When Your Wife Asks You to Quit BJJ

When Your Wife Asks You to Quit BJJ

If you train long enough, you will eventually encounter a training partner whose spouse or significant other wants them to find a new hobby, and you can browse any online jiu-jitsu community to find the digital version of “my girlfriend wants me to quit, what do I do?” This may even happen to you because of how much time, energy, and money you pour into BJJ year after year after year, and that question may get strong when you get injured or if your cauliflower ear begins to flare.

When questions like these come up, and I'm seeing more of it recently, the sentiment of "anyone who asks you to quit BJJ doesn't really care about you" is a common retort. The undertone—and sometimes it's direct as well—is that you should break up with someone who asks you stop to doing something what you love.

If your passion is jiu-jitsu, the thinking goes, how could anyone who truly cares about you ask you to leave it behind?

Let me tell you about my wife, Caris.

Caris has been with me through four surgeries--3 knee injuries, and 1 monster hernia repair (I had one knee surgery prior to us meeting). She has literally wiped my ass when I couldn't. She has carried things up and down the stairs when I couldn't. She has driven me all over the state for appointments. And she has watched me endure massive amounts of pain.

And those were just the surgeries. This isn't even counting the litany of minor injuries that can disrupt our plans or put me in a bad mood as I twinge and wince just getting off the couch. For our wedding day, I had a scratch on my face because I taught a kids class the day before and a 10 year-old got a little too excited rolling with me.

I recognize that my genetics are a big reason why I have more injuries than what seems to be average, but even if you only experience an injury here and there, no one should discount how their injuries affect the people they love. My wife doesn't care about cauliflower ear, but she does not want to see me suffer, and having to pick up all of the slack when I am hurt takes an enormous toll on her (and it would take a toll on anyone, really).

The circumstances I am describing here are the kinds of context usually missing from the “my wife asked me to quit” conversations. We want the people in our lives to look at our love for the sport from our perspectives, but that means we also have to look at their perspectives and how our training impacts them as well.

My wife had suggested I think about hanging up my gi for good when we hit knee surgery 3 or 4—at this point, all of the surgeries blur together in such a Vicodin haze that I can’t remember which one was which—and I lashed out. Jiu-jitsu was deeply rooted in my identity. I was 10 years in at the time with a career built on grappling. Taking that away from me felt like an attack on who I was.

But later, when I couldn’t climb the stairs of my house because of an intense hernia repair, I finally saw how much the consequences of my training weighed on her. We spent thousands of dollars on medical bills, and she sacrificed huge swaths of her life to help me hobble a little more comfortably through mine.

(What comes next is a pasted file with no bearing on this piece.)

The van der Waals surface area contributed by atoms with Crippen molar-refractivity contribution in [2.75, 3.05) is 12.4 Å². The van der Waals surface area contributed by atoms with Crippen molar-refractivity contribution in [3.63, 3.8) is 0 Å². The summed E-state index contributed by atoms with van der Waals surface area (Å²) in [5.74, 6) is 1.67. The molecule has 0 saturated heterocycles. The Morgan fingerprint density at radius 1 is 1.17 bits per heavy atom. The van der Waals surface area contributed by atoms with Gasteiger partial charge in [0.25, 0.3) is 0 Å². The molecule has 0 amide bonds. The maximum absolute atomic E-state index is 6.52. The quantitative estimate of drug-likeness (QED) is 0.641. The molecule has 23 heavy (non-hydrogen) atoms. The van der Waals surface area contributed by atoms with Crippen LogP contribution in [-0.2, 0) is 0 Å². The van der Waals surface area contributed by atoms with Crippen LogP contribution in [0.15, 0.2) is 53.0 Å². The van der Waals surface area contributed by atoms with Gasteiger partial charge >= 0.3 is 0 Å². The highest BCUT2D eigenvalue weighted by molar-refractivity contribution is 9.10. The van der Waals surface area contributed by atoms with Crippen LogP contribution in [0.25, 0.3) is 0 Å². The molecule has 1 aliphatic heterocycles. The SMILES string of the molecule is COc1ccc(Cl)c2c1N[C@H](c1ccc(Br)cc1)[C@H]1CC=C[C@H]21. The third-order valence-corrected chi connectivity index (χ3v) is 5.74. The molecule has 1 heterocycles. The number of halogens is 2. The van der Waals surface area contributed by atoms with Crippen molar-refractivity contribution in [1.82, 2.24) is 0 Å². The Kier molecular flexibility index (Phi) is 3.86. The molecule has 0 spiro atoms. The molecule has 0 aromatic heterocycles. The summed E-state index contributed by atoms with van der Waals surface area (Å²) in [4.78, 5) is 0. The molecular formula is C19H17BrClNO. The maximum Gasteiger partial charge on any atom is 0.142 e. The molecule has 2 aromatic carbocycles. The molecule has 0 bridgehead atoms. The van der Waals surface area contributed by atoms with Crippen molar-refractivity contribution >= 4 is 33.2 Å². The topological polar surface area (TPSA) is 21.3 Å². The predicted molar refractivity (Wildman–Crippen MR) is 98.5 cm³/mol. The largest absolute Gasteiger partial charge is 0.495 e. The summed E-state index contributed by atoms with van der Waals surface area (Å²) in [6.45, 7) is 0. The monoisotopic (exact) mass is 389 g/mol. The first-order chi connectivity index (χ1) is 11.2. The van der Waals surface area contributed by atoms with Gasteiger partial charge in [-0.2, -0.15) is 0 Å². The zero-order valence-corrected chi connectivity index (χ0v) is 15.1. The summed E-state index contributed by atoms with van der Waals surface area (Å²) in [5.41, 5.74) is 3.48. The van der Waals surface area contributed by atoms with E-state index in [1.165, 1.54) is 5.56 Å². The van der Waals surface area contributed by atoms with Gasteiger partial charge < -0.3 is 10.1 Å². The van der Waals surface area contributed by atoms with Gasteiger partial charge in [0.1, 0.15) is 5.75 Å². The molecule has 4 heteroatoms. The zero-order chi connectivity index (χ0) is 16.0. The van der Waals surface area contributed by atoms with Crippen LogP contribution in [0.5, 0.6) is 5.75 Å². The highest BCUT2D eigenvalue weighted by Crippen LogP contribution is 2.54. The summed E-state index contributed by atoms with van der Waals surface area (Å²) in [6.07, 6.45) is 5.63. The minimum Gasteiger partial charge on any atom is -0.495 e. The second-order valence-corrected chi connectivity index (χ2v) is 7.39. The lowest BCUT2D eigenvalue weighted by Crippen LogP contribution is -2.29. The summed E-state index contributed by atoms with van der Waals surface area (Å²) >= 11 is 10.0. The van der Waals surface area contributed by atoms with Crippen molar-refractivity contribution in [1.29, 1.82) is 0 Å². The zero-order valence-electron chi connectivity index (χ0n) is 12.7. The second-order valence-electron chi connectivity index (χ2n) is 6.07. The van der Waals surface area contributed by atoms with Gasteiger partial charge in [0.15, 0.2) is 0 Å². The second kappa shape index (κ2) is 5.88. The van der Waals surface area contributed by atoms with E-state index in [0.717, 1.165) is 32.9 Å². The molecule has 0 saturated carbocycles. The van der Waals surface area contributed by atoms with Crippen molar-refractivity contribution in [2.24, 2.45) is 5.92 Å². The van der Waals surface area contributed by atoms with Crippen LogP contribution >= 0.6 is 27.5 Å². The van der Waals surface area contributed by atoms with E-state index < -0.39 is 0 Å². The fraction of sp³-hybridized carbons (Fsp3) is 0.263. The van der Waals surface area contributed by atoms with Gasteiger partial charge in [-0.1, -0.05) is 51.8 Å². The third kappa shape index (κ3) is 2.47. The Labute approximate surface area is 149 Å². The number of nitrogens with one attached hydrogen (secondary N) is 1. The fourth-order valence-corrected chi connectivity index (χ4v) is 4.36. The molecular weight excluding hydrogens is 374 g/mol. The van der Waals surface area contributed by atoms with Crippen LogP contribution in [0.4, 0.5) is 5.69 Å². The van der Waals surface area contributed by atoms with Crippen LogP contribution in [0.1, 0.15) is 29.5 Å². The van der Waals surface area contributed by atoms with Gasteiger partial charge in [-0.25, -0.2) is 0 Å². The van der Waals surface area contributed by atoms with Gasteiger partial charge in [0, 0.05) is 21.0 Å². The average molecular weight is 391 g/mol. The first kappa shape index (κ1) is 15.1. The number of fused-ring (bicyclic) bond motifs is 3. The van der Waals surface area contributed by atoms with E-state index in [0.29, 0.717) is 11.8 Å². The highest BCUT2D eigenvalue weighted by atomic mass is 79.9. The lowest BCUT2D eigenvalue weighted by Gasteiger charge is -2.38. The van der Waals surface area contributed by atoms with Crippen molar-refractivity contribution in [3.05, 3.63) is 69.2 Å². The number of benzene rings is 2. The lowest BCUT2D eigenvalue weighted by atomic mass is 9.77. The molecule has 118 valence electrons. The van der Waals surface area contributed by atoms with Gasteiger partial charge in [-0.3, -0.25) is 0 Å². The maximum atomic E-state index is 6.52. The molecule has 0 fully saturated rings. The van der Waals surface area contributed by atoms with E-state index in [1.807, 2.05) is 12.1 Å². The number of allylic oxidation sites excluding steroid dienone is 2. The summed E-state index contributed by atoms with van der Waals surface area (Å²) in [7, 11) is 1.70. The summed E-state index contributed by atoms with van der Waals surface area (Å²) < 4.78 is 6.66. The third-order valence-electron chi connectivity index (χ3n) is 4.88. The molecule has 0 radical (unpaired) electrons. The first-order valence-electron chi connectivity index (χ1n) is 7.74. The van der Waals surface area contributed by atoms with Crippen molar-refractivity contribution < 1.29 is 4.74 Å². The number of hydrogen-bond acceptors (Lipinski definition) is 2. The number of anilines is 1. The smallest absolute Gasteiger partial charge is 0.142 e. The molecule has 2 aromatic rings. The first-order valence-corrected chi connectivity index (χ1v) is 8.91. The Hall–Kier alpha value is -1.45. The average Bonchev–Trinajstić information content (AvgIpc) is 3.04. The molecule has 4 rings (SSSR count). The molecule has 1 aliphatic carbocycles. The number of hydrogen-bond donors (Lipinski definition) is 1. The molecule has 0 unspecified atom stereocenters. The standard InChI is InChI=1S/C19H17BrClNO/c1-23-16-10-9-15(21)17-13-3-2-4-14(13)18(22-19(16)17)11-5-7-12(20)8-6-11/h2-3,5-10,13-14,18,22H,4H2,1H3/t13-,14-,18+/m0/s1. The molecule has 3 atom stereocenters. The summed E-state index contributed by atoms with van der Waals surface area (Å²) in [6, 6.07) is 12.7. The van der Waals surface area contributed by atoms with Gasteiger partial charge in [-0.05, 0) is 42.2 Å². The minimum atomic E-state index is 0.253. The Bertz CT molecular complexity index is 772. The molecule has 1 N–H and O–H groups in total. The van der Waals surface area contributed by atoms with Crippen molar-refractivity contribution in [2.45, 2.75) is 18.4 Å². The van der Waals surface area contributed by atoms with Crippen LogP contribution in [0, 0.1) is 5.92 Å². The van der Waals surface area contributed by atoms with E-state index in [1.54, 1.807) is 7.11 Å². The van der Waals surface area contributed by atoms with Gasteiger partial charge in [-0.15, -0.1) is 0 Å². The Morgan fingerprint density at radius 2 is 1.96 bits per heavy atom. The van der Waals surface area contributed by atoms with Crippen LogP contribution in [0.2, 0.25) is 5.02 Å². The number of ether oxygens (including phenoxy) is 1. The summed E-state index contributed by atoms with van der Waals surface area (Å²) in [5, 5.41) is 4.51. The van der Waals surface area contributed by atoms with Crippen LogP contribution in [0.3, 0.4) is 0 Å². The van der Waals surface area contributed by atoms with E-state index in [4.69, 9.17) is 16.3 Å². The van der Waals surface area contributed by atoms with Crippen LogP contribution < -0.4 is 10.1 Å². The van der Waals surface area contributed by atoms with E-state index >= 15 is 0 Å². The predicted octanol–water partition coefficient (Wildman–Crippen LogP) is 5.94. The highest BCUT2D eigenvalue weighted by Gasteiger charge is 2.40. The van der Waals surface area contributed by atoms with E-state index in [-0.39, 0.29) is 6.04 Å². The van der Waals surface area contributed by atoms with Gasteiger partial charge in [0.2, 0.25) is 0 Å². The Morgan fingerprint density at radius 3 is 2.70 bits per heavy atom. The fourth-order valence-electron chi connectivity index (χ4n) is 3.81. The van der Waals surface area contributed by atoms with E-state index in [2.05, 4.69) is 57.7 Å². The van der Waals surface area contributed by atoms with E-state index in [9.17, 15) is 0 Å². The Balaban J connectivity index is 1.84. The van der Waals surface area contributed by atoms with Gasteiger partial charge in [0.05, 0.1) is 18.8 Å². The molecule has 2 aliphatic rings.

So there, stuck halfway up a flight of stairs with Caris supporting my weight, waiting for the pain to pass just enough for me to take another step, I had to admit I was wrong. My training was not more important than her. And we agreed if I could not find a way to stay healthy and to enjoy my training—a long streak of jiu-jitsu politics soured my training experience all together for some time, to add insult to literal injuries—I would step away from the sport for good.

We have not reached that point, but we both know it’s on the table, and I don’t resent her for it and I am not upset about it. If something were to change in my current training or with my current health, that option might be the right one for our relationship and frankly for my own wellbeing. Her knowing that I am willing to do that for her has strengthened our marriage, and my being able to see her perspective on training—understanding that she genuinely cares about and supports me—has helped us as well.

My advice: Don't let your love for jiu-jitsu overshadow the love you can have in other aspects of your life, and don't let jiu-jitsu automatically take priority. There are things that are more important.

Comments

Marshal Carper

Great article! I don’t usually comment, but I felt compelled to do so. Maybe it’s advice, maybe it’s just a chime in, but I’m in the same exact boat. My knees, my hips, my back, my neck, all injured from 12+ years of training irresponsibly. Now I find myself drilling, practicing technique, and opting out of takedown lessons. When I “roll”, I usually play a game where my partner and I practice 3 submissions from any given position, and then the submittee does a technical escape.I hardly do anything that resembles a roll, because my partner’s energy usually sucks me into a full blown battle. Anyway, I thinking training doesn’t have to always be full speed to get the benefits of practicing self defense.

Marshal Carper

This counterpoint is certainly appreciated. Of course the choices we make effect the people in our lives and it is selfish to think otherwise.

But all aspects of life also have a volume knob. Did you have to teach class the day before the wedding and risk marking up your face? Could you have turned the intensity down after knee surgery 2? Would your wife have asked you to quit if you had been willing to alter your involvement in BJJ to minimize risk, especially near important family times?

It seems like better communication and compromise to this point might well have avoided some sort of reckoning moment.

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